Environment and public health chiefs have made a raft of recommendations to tackle air pollution in London, including new local measures to reduce car use.
In advance of car free day on Sunday, the London Councils Environment Directors' Network and the Association of Directors of Public Health have adopted a joint position on ‘cleaning up London’s air’.
The two groups said it is the first time environment and public health chiefs have joined forces in this way.
The report was endorsed by London Councils Transport Environment Committee last week.
It sets out the causes and impacts on poor air quality, contains case studies of what councils are doing about it, and lays out a set of recommendations to the GLA and government on funding and powers to allow councils to better tackle the problem.
The position statement sets out ‘how we believe we should be responding to this challenge, based on our expertise and the available evidence'.
1. Advocating for at least 2.5% of UK annual GDP to be spent on tackling climate change and air quality in the UK
2. Protecting children from exposure to poor air quality by:
- Implementing the Healthy Streets Approach to facilitate walking, cycling and public transport use and to discourage car use;
- Taking action to mitigate pollution hotspots, particularly those around schools, including taking air quality into account when designing and refurbishing schools and providing green infrastructure barriers where appropriate; and
- Protecting vulnerable populations including children, older people and those with heart and lung disease, by providing information about less polluted routes and alerts and advice on what to do on high pollution days.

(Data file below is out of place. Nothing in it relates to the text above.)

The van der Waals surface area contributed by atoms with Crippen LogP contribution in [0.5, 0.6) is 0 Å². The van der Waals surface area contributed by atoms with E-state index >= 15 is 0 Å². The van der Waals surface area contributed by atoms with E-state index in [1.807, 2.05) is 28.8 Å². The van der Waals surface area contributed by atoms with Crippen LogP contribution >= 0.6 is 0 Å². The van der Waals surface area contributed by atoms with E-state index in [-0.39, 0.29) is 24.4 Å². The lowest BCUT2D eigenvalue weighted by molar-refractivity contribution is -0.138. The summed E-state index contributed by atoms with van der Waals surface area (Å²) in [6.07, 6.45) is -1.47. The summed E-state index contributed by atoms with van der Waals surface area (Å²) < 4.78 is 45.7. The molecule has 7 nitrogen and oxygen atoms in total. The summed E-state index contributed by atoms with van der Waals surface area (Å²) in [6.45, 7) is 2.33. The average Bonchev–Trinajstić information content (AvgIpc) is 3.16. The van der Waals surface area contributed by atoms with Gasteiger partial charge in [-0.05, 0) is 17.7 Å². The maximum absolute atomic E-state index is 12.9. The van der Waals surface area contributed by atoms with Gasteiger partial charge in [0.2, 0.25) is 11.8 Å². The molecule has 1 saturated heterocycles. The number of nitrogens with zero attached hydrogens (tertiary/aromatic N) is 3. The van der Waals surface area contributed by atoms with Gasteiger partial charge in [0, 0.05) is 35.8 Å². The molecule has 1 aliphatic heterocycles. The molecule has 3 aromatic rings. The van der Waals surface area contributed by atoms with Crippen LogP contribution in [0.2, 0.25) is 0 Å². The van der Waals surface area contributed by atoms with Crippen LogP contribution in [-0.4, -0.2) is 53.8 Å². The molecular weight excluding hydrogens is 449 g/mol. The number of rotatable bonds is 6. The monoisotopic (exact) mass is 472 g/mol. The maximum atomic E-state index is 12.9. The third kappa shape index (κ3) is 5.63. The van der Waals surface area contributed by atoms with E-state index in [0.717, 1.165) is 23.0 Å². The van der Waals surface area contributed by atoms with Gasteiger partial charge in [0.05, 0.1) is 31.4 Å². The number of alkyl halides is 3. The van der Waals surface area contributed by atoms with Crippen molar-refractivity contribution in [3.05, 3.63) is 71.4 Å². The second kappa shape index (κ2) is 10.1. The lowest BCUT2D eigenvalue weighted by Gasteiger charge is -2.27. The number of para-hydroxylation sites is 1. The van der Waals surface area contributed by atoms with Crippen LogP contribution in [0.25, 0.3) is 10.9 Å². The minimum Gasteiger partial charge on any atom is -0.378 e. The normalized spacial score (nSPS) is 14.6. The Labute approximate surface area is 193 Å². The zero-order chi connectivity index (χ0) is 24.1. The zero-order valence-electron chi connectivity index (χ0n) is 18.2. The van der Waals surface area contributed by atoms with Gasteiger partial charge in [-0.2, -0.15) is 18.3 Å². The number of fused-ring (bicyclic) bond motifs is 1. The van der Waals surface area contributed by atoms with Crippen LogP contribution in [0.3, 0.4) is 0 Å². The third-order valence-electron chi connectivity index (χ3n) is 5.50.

3. Supporting a shared narrative on air quality and public health impacts across London that will change the public’s perception around their own contribution to cleaning our air – including the overall benefits of physical activity to most people;
4. Restricting driving across the city, introducing scrappage schemes and local schemes such as restricted and emissions-based parking, low emissions zones and building better walking and cycling infrastructure;
5. Using public sector procurement and social value action to reduce contributions to air pollution, in particular by moving faster towards ultra-low and zero emissions vehicle fleets; and
6. Speaking with one voice as boroughs to secure the resources and powers needed to reduce air pollution and protect the health of residents.
The document notes that road transport is the most significant source of emissions in London, with 20% of London’s primary schools in areas that breach the legal limit for NO2.
In terms of ways of addressing the issue, the report states: ‘The evidence shows that restricting emission of pollutants at source is the most effective means of improving air quality. We therefore support policies and programmes that can do this.’
It adds: ‘Where we can encourage residents to embrace active travel by walking and cycling and use of public transport instead of driving this will also bring the added benefit of increased physical activity to overall health and wellbeing.’